Tip/Thought of the Day

We Are Only As Good As Our Word

When I was growing up I was taught your word is your bond. A saying passed down to each generation. It made clear that no matter what, you would always follow through on any claims made. If it was promised “you could take it to the bank.” That’s where the phrase “you can bank on it” came from. That premise was so ingrained, so integral to society at that time a hand shake was all that was needed to seal a deal.

My father lived in a world where your word mattered. A written contract may have followed but the commitment was unequivocal because your reputation and ability to function in business was irrevocably harmed if it wasn’t honored. My father was an attorney from Minnesota. When he moved to Arizona he couldn’t practice until after he passed the state bar exam. As he worked towards that goal, he joined my grandfather’s real estate firm. To his surprise, he loved the field and his legal background added a unique advantage. As kids we were all expected to help out during summer vacations. Heaven knows he didn’t need a bunch of children running around the office. But letting us see how he dealt with people, and supported his family was important. Those months were a gift. Allowing me time with my father and indelibly stamping on my psyche how to interact with others.

I watched as he treated everyone with dignity and respect. When my father said he’d do something, he did, period. No excuses, justifications or endless procrastination. And for those who didn’t? I saw how they were shunned or diminished by those who couldn’t trust them. Who wants a co-worker who isn’t reliable? One summer my father was working with a man from Texas looking to build housing developments in Arizona. It had taken months of preparation and due diligence to realize his representative had little knowledge or willingness to learn Arizona codes and zoning laws. When confronted he lied and told his boss my father was the reason it was failing. One phone call later the employee was fired and the deal finalized. All it took was “sizing up” the people involved and learning their character. My fathers knowledge, honesty and experience were readily apparent. He was clear and concise in what could and could not be achieved. Attributes the out of state investor desperately needed to ensure his project’s success. I innocently believed that was the way the world worked. By the time I became an adult, times had changed. Verbal agreements had become a quaint thing of the past- it was too easy to claim “there wasn’t a meeting of the minds.” Ones word and honor no longer reigned, legal fees and long tedious contacts became king. It may sound archaic or naive today.

I was taught what a person promises, whether that’s to make a date and actually show up, on time, or follow through on an action as simple as picking up the laundry, to life commitments and being faithful, were set in stone. When did we decide a solid foundation is no longer essential for all relationships? When we follow through on what we say we’ll do we show respect and consideration. We honor that the other person’s time and resources are as valuable as our own. We used to be able to believe in the others intent to honor their commitments and enter into “a gentleman’s agreement” – an informal, unwritten agreement backed only by the integrity of each parties willingness to actually abide by the agreed terms. Lying, deceiving or manipulating was not only unacceptable but the kiss of death. If you couldn’t trust someone, you couldn’t possibly have a meaningful relationship. Word would spread rapidly and all future interactions tainted. Your reputation and character- the mental and moral qualities distinctive to every individual- were what defined you. But not today.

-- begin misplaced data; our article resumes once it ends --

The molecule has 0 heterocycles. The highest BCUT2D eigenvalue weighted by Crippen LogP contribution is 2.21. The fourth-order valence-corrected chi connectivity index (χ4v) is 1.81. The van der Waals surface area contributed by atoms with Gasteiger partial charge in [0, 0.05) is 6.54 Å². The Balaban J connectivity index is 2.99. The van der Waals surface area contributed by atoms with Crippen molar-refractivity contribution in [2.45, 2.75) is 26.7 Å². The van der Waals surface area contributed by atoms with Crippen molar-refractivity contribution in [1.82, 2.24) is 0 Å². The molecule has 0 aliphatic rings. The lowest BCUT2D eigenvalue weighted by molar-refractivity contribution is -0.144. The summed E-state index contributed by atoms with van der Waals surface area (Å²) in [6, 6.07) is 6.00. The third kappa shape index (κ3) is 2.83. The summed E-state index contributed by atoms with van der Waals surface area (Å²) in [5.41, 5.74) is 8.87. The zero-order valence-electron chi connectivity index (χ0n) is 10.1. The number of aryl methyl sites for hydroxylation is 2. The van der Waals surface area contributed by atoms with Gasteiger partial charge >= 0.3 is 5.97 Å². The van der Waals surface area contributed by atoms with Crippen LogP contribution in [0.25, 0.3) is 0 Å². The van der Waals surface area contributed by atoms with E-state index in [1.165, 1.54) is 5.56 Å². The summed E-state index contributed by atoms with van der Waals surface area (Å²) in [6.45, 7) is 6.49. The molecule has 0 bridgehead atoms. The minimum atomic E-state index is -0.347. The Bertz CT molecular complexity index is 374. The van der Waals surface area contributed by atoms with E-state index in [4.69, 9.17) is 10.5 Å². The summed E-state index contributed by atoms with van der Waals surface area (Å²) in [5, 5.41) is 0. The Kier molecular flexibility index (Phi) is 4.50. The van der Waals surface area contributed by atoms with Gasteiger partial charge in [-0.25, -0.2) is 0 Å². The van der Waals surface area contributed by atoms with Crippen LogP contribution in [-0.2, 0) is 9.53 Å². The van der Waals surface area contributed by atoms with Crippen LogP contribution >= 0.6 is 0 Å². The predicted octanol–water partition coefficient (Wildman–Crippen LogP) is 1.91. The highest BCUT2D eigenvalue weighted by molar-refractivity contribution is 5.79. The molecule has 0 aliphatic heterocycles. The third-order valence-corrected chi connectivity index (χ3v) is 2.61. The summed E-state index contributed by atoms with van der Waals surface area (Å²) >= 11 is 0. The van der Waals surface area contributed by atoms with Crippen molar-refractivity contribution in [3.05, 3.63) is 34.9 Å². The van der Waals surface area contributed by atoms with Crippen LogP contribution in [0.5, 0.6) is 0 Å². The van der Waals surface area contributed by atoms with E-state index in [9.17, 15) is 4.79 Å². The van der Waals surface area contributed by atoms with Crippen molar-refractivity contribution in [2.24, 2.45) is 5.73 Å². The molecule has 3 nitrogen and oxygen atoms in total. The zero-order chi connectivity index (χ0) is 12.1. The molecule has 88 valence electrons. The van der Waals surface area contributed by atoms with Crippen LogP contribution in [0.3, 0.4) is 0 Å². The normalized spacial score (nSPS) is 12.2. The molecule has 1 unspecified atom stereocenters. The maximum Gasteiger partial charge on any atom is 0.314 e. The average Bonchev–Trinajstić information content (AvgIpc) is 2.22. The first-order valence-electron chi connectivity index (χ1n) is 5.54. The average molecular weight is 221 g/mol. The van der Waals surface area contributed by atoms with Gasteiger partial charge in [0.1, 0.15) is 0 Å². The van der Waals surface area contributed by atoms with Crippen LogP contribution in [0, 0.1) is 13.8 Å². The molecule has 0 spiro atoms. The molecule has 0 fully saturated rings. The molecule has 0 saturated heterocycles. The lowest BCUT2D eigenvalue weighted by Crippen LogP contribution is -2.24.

When did it become ok to schedule an appointment and then not show up? When did it become ok to make promises you have no intention of keeping? When did it become ok to claim friendship and then disparage, use or harm that person? When did it become ok to embellish or make up whatever you want and ignore the truth? When did it become ok to attack people on the internet because they don’t agree with you? When did it become ok to spew racist bigotry? When did it become ok to openly berate others for the way they look? When did it become ok to treat people with disrespect and still demand fealty? How can we survive in a world where we can’t depend on, trust or believe in anyone?

Here’s what I was taught-don’t commit to something you might not be able to follow through on. If you don’t have anything nice to say, say nothing. Expect consequences to showing up late or not at all and be humble, apologetic and remorseful when you are. Follow the golden rule- treat others as you’d treat yourself. Everyone deserves a second chance but as the saying goes: Fool me once shame on you, fool me twice, shame on me. In other words when you make a promise mean it and  follow through on it. You might be surprised how much that simple concept can change your life. What kind of person do you want as your mate, boss, co-worker, friend…? Someone who you can count on, turn to, depend on? Or someone who only looks out for themselves, says whatever you want to hear, never follows through, always leaves you with the mess, can’t be trusted? We can’t control others. But we can control what we say, do and tolerate from others.

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